An unforgettable story that needs to be known.

STEAMBOAT SCHOOL

A passion for education and freedom brings subversive ingenuity to life in 1847 St. Louis.

James’ mother scrubs his face clean for his first day of “Tallow Candle School” in the basement of Rev. John’s church. Though initially resistant, once James realizes that Rev. John teaches children to read, he goes eagerly. “We make our own light here,” the preacher tells him. Hopkinson reveals John Barry Meachum’s true history through the stories he tells the children of being born a slave (in 1789 in Virginia) and working in the saltpeter mines to purchase his own freedom and that of both parents, then walking hundreds of miles to liberate his wife. (The backmatter also reveals that Meachum bought and freed several other slaves.) When the police burst into the school to inform Rev. John that Missouri has passed a law forbidding blacks, slave or free, to read, he stops teaching temporarily. With James’ help, he uses his carpentry skills to build a steamboat on the Mississippi—federal property—in which his students can learn freely. This fascinating story, illustrated in pen and ink with a color palette of browns and blacks with occasional pops of blue and red, draws readers into the historical era effectively and emphasizes what a privilege literacy was for African-Americans in the 19th century.

An unforgettable story that needs to be known. (Picture book. 5-8)

Pub Date: June 7, 2016

ISBN: 978-1-4231-2196-1

Page Count: 40

Publisher: Disney-Jump at the Sun

Review Posted Online: March 30, 2016

Kirkus Reviews Issue: April 15, 2016

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A life devoted to freedom and dignity, worthy of praise and remembrance.

MUMBET'S DECLARATION OF INDEPENDENCE

With the words of Massachusetts colonial rebels ringing in her ears, a slave determines to win her freedom.

In 1780, Mumbet heard the words of the new Massachusetts constitution, including its declaration of freedom and equality. With the help of a young lawyer, she went to court and the following year, won her freedom, becoming Elizabeth Freeman. Slavery was declared illegal and subsequently outlawed in the state. Woelfle writes with fervor as she describes Mumbet’s life in the household of John Ashley, a rich landowner and businessman who hosted protest meetings against British taxation. His wife was abrasive and abusive, striking out with a coal shovel at a young girl, possibly Mumbet’s daughter. Mumbet deflected the blow and regarded the wound as “her badge of bravery.” Ironically, the lawyer who took her case, Theodore Sedgwick, had attended John Ashley’s meetings. Delinois’ full-bleed paintings are heroic in scale, richly textured and vibrant. Typography becomes part of the page design as the font increases when the text mentions freedom. Another slave in the Ashley household was named in the court case, but Woelfle, keeping her young audience in mind, keeps it simple, wisely focusing on Mumbet.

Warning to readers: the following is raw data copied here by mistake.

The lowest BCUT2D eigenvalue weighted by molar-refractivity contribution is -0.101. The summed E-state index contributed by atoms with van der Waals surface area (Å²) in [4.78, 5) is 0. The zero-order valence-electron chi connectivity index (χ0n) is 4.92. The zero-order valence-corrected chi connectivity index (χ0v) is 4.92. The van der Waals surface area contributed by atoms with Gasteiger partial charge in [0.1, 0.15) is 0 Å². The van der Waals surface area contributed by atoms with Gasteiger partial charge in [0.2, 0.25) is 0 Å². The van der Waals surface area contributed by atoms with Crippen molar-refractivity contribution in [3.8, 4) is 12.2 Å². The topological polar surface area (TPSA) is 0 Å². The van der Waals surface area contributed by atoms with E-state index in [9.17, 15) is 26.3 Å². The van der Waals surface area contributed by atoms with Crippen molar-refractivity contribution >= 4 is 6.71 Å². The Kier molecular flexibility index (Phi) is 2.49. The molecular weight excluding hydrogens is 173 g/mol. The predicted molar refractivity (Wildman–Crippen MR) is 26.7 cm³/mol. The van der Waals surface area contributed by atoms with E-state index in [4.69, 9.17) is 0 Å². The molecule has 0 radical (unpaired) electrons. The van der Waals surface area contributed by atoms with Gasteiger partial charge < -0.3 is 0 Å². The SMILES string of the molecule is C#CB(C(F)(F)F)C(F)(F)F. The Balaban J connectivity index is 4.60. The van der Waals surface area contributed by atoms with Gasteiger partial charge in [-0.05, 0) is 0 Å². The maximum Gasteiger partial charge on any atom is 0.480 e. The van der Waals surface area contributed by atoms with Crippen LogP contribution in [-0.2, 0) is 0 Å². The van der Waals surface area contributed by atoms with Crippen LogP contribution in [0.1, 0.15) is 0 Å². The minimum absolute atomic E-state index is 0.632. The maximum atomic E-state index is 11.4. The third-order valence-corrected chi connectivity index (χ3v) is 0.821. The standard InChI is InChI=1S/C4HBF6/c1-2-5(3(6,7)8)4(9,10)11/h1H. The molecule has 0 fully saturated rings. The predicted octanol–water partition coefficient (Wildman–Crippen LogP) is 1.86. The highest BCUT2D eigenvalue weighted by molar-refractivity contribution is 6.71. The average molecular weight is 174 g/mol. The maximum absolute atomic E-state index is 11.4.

A life devoted to freedom and dignity, worthy of praise and remembrance. (author’s note, selected bibliography, further reading) (Picture book/biography. 5-8)

Pub Date: Feb. 1, 2014

ISBN: 978-0-7613-6589-1

Page Count: 32

Publisher: Carolrhoda

Review Posted Online: Oct. 9, 2013

Kirkus Reviews Issue: Nov. 1, 2013

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This reimagined telling has an engaging charm that rings true.

KAFKA AND THE DOLL

An imagining of an unlikely real-life episode in the life of absurdist Franz Kafka.

Theule follows the outline of the account: When Kafka meets an unhappy girl in a Berlin park in 1923 and learns her doll is lost, Kafka writes a series of letters from Soupsy, the doll, to Irma, the girl. The real letters and the girl’s identity have been lost to history; the invented letters describe a dazzling variety of adventures for Soupsy. Unfortunately, as the letters increase in excitement, Kafka’s health declines (he would die of tuberculosis in June 1924), and he must find a way to end Soupsy’s adventures in a positive way. In an author’s note, readers learn that Kafka chose to write that Soupsy was getting married. Theule instead opts to send the doll on an Antarctic expedition. Irma gets the message that she can do anything, and the final image shows her riding a camel, a copy of Metamorphosis peeking from a satchel. While kids may not care about Kafka, the short relationship between the writer and the little girl will keep their interest. Realizing that an adult can care so much about a child met in the park is empowering. The stylized illustrations, especially those set in the chilly Berlin fall, resemble woodcuts with a German expressionist look. The doll’s adventures look a little sweeter, with more red and blue added to the brown palette of the German scenes. (This book was reviewed digitally with 10.5-by-17-inch double-page spreads viewed at 23% of actual size.)

This reimagined telling has an engaging charm that rings true. (biographical note, bibliography) (Picture book. 5-7)

Pub Date: March 9, 2021

ISBN: 978-0-593-11632-6

Page Count: 48

Publisher: Viking

Review Posted Online: Dec. 25, 2020

Kirkus Reviews Issue: Jan. 15, 2021

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